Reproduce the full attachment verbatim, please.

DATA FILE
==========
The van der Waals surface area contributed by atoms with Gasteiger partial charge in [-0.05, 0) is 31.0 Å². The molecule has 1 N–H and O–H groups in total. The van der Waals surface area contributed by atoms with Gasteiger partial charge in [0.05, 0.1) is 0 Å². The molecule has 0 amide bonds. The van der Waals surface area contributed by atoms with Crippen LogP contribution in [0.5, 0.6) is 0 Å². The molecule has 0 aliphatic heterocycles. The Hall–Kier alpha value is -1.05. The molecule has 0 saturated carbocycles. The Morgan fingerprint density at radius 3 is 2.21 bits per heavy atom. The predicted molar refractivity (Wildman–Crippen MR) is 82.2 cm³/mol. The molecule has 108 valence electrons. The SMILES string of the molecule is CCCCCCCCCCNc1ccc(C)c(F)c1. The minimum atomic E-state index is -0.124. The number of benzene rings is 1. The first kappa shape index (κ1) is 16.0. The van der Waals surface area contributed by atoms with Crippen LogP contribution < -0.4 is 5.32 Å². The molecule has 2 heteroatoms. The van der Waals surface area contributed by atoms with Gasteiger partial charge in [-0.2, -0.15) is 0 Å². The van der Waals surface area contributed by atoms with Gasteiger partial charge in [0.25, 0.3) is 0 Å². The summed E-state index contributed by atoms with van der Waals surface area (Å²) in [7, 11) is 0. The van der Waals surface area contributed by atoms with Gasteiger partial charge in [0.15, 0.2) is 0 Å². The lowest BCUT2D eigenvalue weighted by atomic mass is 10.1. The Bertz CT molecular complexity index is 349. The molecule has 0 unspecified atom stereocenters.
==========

The van der Waals surface area contributed by atoms with Gasteiger partial charge in [-0.05, 0) is 31.0 Å². The molecule has 1 N–H and O–H groups in total. The van der Waals surface area contributed by atoms with Gasteiger partial charge in [0.05, 0.1) is 0 Å². The molecule has 0 amide bonds. The van der Waals surface area contributed by atoms with Crippen LogP contribution in [0.5, 0.6) is 0 Å². The molecule has 0 aliphatic heterocycles. The Hall–Kier alpha value is -1.05. The molecule has 0 saturated carbocycles. The Morgan fingerprint density at radius 3 is 2.21 bits per heavy atom. The predicted molar refractivity (Wildman–Crippen MR) is 82.2 cm³/mol. The molecule has 108 valence electrons. The SMILES string of the molecule is CCCCCCCCCCNc1ccc(C)c(F)c1. The minimum atomic E-state index is -0.124. The number of benzene rings is 1. The first kappa shape index (κ1) is 16.0. The van der Waals surface area contributed by atoms with Crippen LogP contribution < -0.4 is 5.32 Å². The molecule has 2 heteroatoms. The van der Waals surface area contributed by atoms with Gasteiger partial charge in [-0.2, -0.15) is 0 Å². The van der Waals surface area contributed by atoms with Gasteiger partial charge in [0.25, 0.3) is 0 Å². The summed E-state index contributed by atoms with van der Waals surface area (Å²) in [7, 11) is 0. The van der Waals surface area contributed by atoms with Gasteiger partial charge in [0.15, 0.2) is 0 Å². The lowest BCUT2D eigenvalue weighted by atomic mass is 10.1. The Bertz CT molecular complexity index is 349. The molecule has 0 unspecified atom stereocenters.